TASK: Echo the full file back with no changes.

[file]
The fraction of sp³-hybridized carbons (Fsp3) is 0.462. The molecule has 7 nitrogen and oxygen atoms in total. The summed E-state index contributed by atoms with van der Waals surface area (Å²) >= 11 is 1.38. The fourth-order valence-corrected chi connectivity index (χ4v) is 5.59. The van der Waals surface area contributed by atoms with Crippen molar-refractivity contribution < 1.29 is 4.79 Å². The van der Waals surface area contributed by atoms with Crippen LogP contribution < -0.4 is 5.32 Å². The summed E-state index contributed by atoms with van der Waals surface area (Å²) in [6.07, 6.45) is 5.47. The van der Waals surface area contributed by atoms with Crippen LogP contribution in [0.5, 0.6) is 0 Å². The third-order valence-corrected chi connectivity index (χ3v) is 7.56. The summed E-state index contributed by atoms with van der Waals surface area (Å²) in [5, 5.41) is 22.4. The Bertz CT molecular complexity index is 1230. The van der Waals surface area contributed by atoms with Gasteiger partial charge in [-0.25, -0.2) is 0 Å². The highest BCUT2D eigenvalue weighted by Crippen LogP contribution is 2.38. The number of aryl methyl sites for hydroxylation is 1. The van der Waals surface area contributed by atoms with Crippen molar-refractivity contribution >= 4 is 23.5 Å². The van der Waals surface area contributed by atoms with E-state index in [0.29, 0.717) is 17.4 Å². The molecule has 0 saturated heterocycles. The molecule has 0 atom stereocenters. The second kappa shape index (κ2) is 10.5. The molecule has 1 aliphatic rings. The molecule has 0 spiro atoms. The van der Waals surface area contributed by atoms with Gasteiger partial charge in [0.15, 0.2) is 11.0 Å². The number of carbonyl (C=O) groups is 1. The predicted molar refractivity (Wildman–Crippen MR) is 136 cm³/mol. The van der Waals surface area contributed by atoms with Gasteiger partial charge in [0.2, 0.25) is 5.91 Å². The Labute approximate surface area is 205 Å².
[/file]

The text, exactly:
The fraction of sp³-hybridized carbons (Fsp3) is 0.462. The molecule has 7 nitrogen and oxygen atoms in total. The summed E-state index contributed by atoms with van der Waals surface area (Å²) >= 11 is 1.38. The fourth-order valence-corrected chi connectivity index (χ4v) is 5.59. The van der Waals surface area contributed by atoms with Crippen molar-refractivity contribution < 1.29 is 4.79 Å². The van der Waals surface area contributed by atoms with Crippen LogP contribution < -0.4 is 5.32 Å². The summed E-state index contributed by atoms with van der Waals surface area (Å²) in [6.07, 6.45) is 5.47. The van der Waals surface area contributed by atoms with Crippen LogP contribution in [0.5, 0.6) is 0 Å². The third-order valence-corrected chi connectivity index (χ3v) is 7.56. The summed E-state index contributed by atoms with van der Waals surface area (Å²) in [5, 5.41) is 22.4. The Bertz CT molecular complexity index is 1230. The van der Waals surface area contributed by atoms with Gasteiger partial charge in [-0.25, -0.2) is 0 Å². The highest BCUT2D eigenvalue weighted by Crippen LogP contribution is 2.38. The number of aryl methyl sites for hydroxylation is 1. The van der Waals surface area contributed by atoms with Crippen molar-refractivity contribution >= 4 is 23.5 Å². The van der Waals surface area contributed by atoms with E-state index in [0.29, 0.717) is 17.4 Å². The molecule has 0 saturated heterocycles. The molecule has 0 atom stereocenters. The second kappa shape index (κ2) is 10.5. The molecule has 1 aliphatic rings. The molecule has 0 spiro atoms. The van der Waals surface area contributed by atoms with Gasteiger partial charge in [0.15, 0.2) is 11.0 Å². The number of carbonyl (C=O) groups is 1. The predicted molar refractivity (Wildman–Crippen MR) is 136 cm³/mol. The van der Waals surface area contributed by atoms with Gasteiger partial charge in [0.2, 0.25) is 5.91 Å². The Labute approximate surface area is 205 Å².